The Artist

By Anthony Lane
The New Yorker
November 21, 2011

What happens in “The Artist” is simple enough. A film star by the name of George Valentin (Jean Dujardin) streaks across the Hollywood heavens in the late nineteen-twenties, and then, with the advent of sound, gutters and falls. Only the love of a good woman has the power to relight his fuse. To movie nuts reared on “Singin’ in the Rain,” “Sunset Boulevard,” and “A Star Is Born,” this film could hardly be more welcome; I would wager that its writer and director, Michel Hazanavicius, represents the final word in nuthood. But here’s the rub, the sportive twist that prevents his work from being a mere rehash of twice-told tales: “The Artist” is not just about black-and-white silent pictures. It is a black-and-white silent picture. And it’s French.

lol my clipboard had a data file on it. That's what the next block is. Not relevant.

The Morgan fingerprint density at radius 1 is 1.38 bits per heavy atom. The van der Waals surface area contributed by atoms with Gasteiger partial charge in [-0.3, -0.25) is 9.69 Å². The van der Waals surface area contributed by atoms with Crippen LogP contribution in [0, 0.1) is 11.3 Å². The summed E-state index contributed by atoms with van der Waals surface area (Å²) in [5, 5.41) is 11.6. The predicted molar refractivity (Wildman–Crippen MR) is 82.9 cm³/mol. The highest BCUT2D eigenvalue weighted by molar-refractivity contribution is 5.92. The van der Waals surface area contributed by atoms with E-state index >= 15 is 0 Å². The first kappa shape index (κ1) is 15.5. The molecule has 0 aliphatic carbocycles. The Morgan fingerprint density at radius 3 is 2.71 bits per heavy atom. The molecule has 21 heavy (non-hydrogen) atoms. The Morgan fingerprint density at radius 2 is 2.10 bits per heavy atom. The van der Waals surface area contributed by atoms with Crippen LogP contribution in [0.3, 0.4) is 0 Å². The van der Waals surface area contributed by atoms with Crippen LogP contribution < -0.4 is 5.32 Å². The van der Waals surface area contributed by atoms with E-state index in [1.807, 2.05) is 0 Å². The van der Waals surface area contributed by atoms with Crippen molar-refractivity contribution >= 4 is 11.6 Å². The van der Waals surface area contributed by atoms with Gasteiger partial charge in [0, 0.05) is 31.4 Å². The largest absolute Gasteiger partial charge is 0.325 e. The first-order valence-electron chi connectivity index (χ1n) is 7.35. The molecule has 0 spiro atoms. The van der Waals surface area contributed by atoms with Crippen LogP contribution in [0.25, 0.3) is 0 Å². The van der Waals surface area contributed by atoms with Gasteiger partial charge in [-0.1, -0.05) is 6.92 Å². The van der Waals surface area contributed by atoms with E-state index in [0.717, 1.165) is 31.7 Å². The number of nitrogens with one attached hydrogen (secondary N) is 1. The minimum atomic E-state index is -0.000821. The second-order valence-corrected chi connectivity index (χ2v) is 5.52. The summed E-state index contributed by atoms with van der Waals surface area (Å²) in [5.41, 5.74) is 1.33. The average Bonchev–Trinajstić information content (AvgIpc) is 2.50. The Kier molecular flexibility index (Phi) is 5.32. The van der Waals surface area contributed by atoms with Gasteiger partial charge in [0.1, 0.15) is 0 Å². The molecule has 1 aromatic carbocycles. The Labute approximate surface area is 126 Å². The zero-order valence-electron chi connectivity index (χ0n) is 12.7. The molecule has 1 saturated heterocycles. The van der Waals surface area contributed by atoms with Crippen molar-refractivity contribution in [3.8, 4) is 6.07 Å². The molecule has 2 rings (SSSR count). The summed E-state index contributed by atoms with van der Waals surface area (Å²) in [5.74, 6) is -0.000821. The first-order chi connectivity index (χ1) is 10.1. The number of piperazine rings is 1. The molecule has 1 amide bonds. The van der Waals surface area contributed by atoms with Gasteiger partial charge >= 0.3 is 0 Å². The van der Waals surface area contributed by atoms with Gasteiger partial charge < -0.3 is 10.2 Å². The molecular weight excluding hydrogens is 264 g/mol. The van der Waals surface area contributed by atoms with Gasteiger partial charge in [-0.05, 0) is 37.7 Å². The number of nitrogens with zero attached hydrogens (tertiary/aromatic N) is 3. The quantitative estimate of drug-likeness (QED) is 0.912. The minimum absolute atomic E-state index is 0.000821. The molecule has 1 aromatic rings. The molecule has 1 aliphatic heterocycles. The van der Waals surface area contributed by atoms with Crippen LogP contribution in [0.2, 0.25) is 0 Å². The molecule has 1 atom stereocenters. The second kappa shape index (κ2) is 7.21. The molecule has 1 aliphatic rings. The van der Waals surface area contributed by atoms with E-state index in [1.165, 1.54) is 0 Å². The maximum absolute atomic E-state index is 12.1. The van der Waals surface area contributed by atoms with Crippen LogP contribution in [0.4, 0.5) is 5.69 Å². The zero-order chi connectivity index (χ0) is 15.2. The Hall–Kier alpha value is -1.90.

Two principles are in play here. One, “The Artist” will cleave—far more loyally than Mel Brooks’s “Silent Movie” (1976) did—to the rules of the game, supplying not just printed titles but a breathless musical score, unblushing melodrama, a bouquet of sight gags, a girl with a kiss curl, and a corpulent cop. And, two, Hazanavicius will toy with those rules in the Frenchest possible manner. The very first thing we see, for example, is an open mouth, belonging to a man under interrogation. “I won’t talk. I won’t say a word,” he says. Yet those words themselves go unsaid, flashed up instead on a black screen. He couldn’t talk, even if he crumpled; everything in this world must be seen, not heard. I am tempted to reveal the brief and brilliant exceptions that Hazanavicius provides even to that stricture, but I, too, must keep quiet.